Artist Elevates Everyday Lists, Waste At DeCordova

By Jared Bowen

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Feb. 17, 2011

Rachel Perry Welty, Lost in my Life (twist ties), 2009, Pigmented ink print, Edition of 1/3, 90 x 60 inches, Courtesy of the Artist, Barbara Krakow Gallery (Boston), Gallery Joe (Philadelphia), and Yancey Richardson Gallery (New York)

LINCOLN, Mass. — As a conceptual artist, Rachel Perry Welty’s art and the notions fueling it know no bounds.

“She’s not tied to one medium. She’s not a painter, she’s not a video artist, she’s not a photographer. She’ll work with whatever medium she feels will best get the idea across,” said Nick Capasso, the senior curator at the deCordova Scupture Park and Museum.
 
The deCordova's newest show is the first solo exhibition for the Boston conceptual artist. From very personal medical records to wrong numbers to fruit stickers, her canvas is broad, but the ideas sharp.
 
Welty says she wants to see the ignored -- things lost to their ubiquity or their junk status.
 
“I’m very much drawn to things that maybe other people don’t pay so much attention to,” Welty said.
 
In her Lost In My Life series, Welty assesses our society’s remarkable consumerism by inserting herself in landscapes of price tags, colorful food packaging and fruit stickers.
 
“I’m combining them into these built environments and then stepping in. And essentially camouflaging, losing myself in the work which is my life,” Welty said.

The show takes viewers through a decade of Perry’s life and artistic temperament.

Rachel Perry Welty, Lost in my Life (wrapped books), 2010, Pigminted ink print, edition of 3, 91.25 x 60 inches, Courtesy of the Artist, Barbara Krakow Gallery (Boston), Gallery Joe (Philadelphia), and Yancey Richardson Gallery (New York)

“Rachel is dealing with some pretty important ideas but they’re not that far removed from our everyday experience. So it’s a kind of conceptual art that can hit all of us where we live as 21st century Americans,” Capasso said.
 
In Karaoke Wrong Number, Welty lip-synchs actual wrong messages she’s received on her answering machine.
 
“The more I listened to (the messages), the more poignant it became and made me think about these missed connections and how technology can really connects us, but it can impede our communication,” Welty said.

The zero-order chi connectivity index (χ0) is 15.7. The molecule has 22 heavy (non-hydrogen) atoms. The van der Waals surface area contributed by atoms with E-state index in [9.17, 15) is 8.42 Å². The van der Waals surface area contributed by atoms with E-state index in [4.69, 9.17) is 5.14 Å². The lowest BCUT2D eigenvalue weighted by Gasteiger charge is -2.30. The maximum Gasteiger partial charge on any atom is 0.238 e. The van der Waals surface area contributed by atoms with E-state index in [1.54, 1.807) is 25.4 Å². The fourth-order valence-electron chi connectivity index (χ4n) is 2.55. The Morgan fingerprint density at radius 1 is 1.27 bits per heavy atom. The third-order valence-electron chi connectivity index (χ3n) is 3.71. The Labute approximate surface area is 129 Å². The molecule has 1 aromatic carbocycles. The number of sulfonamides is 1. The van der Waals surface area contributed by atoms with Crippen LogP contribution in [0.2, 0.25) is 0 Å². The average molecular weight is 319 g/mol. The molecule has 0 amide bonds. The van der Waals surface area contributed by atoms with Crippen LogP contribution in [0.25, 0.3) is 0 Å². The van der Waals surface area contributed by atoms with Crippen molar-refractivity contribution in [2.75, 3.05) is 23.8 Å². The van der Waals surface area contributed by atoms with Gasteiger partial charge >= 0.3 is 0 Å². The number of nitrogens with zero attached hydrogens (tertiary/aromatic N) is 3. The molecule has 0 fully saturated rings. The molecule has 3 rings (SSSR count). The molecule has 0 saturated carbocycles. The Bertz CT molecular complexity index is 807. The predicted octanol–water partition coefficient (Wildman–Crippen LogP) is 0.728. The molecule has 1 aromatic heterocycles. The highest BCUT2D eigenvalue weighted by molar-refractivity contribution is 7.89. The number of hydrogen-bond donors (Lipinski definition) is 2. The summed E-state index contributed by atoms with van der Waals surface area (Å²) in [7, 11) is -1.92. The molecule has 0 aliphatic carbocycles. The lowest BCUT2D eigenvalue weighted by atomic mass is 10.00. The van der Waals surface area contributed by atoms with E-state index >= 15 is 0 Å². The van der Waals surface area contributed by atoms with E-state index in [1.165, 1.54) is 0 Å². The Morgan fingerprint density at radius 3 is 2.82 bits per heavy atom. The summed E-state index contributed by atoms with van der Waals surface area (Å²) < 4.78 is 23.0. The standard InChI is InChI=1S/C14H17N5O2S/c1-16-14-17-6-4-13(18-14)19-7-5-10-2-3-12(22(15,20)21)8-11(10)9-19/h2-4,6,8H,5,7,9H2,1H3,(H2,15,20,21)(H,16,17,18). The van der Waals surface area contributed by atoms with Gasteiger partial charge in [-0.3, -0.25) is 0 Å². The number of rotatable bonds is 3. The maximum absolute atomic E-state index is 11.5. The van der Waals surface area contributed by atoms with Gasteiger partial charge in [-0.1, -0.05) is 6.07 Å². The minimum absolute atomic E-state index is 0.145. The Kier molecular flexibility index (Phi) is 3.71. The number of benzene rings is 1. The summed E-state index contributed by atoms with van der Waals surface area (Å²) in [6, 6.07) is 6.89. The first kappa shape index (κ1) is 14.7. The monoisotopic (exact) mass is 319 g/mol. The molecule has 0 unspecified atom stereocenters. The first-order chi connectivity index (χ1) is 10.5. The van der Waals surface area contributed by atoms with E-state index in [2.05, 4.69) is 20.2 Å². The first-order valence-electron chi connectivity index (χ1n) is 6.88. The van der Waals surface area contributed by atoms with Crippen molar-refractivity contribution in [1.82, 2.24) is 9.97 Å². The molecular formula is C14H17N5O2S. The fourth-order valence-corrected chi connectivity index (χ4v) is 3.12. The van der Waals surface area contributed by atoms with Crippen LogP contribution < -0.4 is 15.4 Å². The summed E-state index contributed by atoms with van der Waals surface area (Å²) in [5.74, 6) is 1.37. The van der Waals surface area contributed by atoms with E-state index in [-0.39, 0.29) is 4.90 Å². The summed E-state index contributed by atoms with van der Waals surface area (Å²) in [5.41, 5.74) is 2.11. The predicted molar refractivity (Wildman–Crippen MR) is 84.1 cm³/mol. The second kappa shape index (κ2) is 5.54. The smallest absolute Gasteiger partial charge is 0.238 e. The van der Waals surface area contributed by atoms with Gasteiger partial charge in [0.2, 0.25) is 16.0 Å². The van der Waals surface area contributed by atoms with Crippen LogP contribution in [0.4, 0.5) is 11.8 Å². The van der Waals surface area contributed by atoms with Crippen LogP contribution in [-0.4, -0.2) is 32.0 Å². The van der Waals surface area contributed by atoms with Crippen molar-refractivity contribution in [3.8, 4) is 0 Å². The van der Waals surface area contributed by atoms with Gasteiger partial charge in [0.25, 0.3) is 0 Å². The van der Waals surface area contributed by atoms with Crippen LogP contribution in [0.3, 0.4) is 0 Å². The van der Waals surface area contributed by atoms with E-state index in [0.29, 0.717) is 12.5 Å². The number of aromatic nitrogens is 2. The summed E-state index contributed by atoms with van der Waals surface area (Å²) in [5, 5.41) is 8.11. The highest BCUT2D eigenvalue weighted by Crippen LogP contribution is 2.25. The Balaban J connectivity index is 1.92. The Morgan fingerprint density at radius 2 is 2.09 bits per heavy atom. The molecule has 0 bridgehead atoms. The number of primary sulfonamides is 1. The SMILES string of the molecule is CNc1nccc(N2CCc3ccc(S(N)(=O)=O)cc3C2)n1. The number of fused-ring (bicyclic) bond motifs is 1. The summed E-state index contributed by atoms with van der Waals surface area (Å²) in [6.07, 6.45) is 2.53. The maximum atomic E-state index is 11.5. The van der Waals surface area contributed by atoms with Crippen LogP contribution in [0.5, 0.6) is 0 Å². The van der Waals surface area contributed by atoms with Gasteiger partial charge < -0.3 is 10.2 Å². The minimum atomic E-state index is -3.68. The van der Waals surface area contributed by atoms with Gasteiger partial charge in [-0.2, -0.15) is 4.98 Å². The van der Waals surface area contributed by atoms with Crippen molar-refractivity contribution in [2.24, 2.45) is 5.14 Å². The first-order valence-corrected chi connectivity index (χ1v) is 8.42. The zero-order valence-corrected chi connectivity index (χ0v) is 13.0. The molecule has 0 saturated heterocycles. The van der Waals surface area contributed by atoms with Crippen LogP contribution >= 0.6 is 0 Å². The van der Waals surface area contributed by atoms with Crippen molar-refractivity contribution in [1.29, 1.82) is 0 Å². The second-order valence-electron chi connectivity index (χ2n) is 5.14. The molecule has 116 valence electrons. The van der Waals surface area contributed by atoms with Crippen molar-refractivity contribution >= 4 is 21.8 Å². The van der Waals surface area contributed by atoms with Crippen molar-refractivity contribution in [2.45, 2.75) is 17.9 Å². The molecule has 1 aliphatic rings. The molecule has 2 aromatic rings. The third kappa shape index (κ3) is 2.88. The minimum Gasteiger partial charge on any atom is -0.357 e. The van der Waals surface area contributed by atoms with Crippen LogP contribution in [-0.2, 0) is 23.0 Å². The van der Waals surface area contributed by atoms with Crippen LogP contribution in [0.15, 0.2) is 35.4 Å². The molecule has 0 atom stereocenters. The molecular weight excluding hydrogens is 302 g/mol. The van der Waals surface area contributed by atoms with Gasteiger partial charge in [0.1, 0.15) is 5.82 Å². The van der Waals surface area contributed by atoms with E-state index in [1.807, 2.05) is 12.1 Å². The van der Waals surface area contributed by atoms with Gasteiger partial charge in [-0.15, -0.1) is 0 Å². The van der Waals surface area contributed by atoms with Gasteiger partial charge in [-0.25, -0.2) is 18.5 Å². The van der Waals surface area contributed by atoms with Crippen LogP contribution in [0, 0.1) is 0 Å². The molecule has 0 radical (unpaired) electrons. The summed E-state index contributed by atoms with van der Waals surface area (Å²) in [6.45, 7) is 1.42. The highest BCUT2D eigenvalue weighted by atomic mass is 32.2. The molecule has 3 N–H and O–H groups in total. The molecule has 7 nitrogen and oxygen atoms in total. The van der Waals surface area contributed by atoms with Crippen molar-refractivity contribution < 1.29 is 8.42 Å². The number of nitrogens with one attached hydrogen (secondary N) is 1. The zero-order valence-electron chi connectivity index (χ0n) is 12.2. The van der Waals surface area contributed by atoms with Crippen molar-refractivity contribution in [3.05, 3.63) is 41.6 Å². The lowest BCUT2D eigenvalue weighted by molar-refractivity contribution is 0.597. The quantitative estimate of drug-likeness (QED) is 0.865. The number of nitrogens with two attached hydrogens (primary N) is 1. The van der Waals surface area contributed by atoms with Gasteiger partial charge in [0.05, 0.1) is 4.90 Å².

Capasso said it’s a piece with which viewers can empathize.  “A lot of artists use humor as a strategy to engage in the viewer. I think that’s what Rachel is doing fairly consistently here. Not all the works are humorous and in fact a couple are rather grim.”

One of Welty’s earliest pieces is Transcription/Medical Record, where the artist painstakingly recorded every letter and number of her son’s hospital record from a grave illness on 23 sheets.
 
“It came to me that if I were to transcribe it, it’s almost like reliving the experience and it was giving me a sense of control over this chaos and it was a way of organizing the pain of that experience. Going through having a sick child and not knowing the outcome and not having any answers,” Welty said.

In a similar vein, another piece, Altered Receipt, up-ends the construct of the chaos wrought by her son’s illness — this time using his medical bill.  

Rachel Perry Welty, Altered Receipt: Children’s Hospital Bill for Inpatient Services, 2001–2002, Opaque watercolor on paper, Courtesy of the Artist, Barbara Krakow Gallery (Boston), Gallery Joe (Philadelphia), and Yancey Richardson Gallery (New York)

“I think of one as a drawing and one is a painting. With the bill, it’s 37 pages long. It was obviously a long hospital stay and a lot of money and  I was, I was sort of painting out in these colors, in these beautiful vibrant colors, who knows what horror is underneath,” Welty said.
 
Welty’s work, Capasso says, combines obsessive technique with dark humor. “And the whole overarching idea that the stuff of your life can be the stuff of your art and they can reflect back on each other. I think for R there’s no separation at all.”
 
That's clearly the case in 24/7’s most monumental piece: Deaccession Project, in which Welty has meticulously documented one object she has discarded every day since October 5, 2005.
 
“There’s almost 2,000 of these things on the wall. And as you go through and read them over and over and over you begin to—at first it’s kind of funny, at first its kind of nuts. You know, who would do this. Well it’s art.” Welty said. To her, it tells a story, a narrative she can’t stop reading. Like a good book.
 
“This was my way of acknowledging that it’s hard to get rid of it. Of course I haven’t really gotten rid of it. It’s all still here,” Welty said.



WATCH: JARED BOWEN TOURS THE EXHIBITION

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